The text produced by the combined efforts of Alison Nastasi and her sibling, PJ Nastasi is a celebration of both queer culture and the adoration of pets, in this case, pointed eared and whisker faced felines. Research surrounding the relationship between LGBTQ people and cats can tell us that the kinship between the two, presents animals as a companion for those who can feel alienated and isolated in society. In comparison to the competing domesticated animal, a dog, cats are viewed as far more aloof as a pet. The trope of the ‘man’s best friend’ has been is depicted in a way which imagines a typically white, cis man, whereas cats are othered in a different way. As Simone de Beauvoir writes in The Second Sex, women are the ‘other’, perhaps cats are similar in this way. It isn’t rare to hear somebody say that they aren’t a cat person, preferring the more docile and passive nature of a dog. Cats could never. If you’re wanting attention and affection from your cat, it happens to only be on their terms. Within the queer community, the lesbian and cat pair are a well-known symbol, which still represents a truism for the community at large: as Nastasi writes in the introduction of the book, seventy-one percent of LGBTQ households have a pet. Cats have historically been present within queer culture; an anthology published in 1991 by Irene Reti, Cats (and their Dykes), is a tribute to the presence of cats in the lives of radical lesbian feminists, exploring a rejection to the banality of patriarchal and heteronormative life.
Lampoon reporting: Nastasi’s time spent looking at icons and their cats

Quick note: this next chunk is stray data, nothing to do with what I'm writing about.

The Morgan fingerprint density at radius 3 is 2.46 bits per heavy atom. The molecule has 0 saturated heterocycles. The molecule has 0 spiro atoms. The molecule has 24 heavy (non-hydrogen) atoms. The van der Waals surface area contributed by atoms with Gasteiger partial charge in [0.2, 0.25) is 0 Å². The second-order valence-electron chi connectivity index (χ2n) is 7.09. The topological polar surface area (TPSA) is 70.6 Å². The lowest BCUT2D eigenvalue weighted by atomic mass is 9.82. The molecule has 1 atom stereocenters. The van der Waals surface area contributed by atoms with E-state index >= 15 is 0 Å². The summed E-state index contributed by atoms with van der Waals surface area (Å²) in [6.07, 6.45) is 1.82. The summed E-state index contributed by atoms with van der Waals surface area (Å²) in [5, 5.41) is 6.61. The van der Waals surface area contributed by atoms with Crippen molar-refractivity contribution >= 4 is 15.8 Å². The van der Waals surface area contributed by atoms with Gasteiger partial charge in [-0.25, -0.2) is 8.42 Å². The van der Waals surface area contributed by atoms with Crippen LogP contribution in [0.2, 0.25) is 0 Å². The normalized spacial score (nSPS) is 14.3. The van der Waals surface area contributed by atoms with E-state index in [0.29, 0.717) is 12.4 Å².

Following on from her previous books of the series, Nastasi has spent time looking at icons and their cats; from artists to writers, she explains that this book was different because of the experience of writing it with her sibling, PJ, who unfortunately couldn’t make it to the interview that day. Nastasi says, «This book was different because I had my sibling PJ, my co-author, and we had always wanted to work on something together since we were kids. We’ve always had cats and animals in our home and I just couldn’t imagine writing the book without them». We spoke about the importance of systemic change over the mere guise of representation for marginalised communities. Nastasi writes in the book of how though through a cultural lens, our attitudes towards LGBTQ people have evolved and progressed, the community at large still face much of the oppression and disdain which previous generations suffered through. Nastasi says, «We need systemic change because we have to have accountability and changes in the laws. We also need to educate ourselves and shift how we respond to these human issues that reflect a certain inclusivity and diversity, so we can actually get down to the root of the issue and we can try to start to build something new».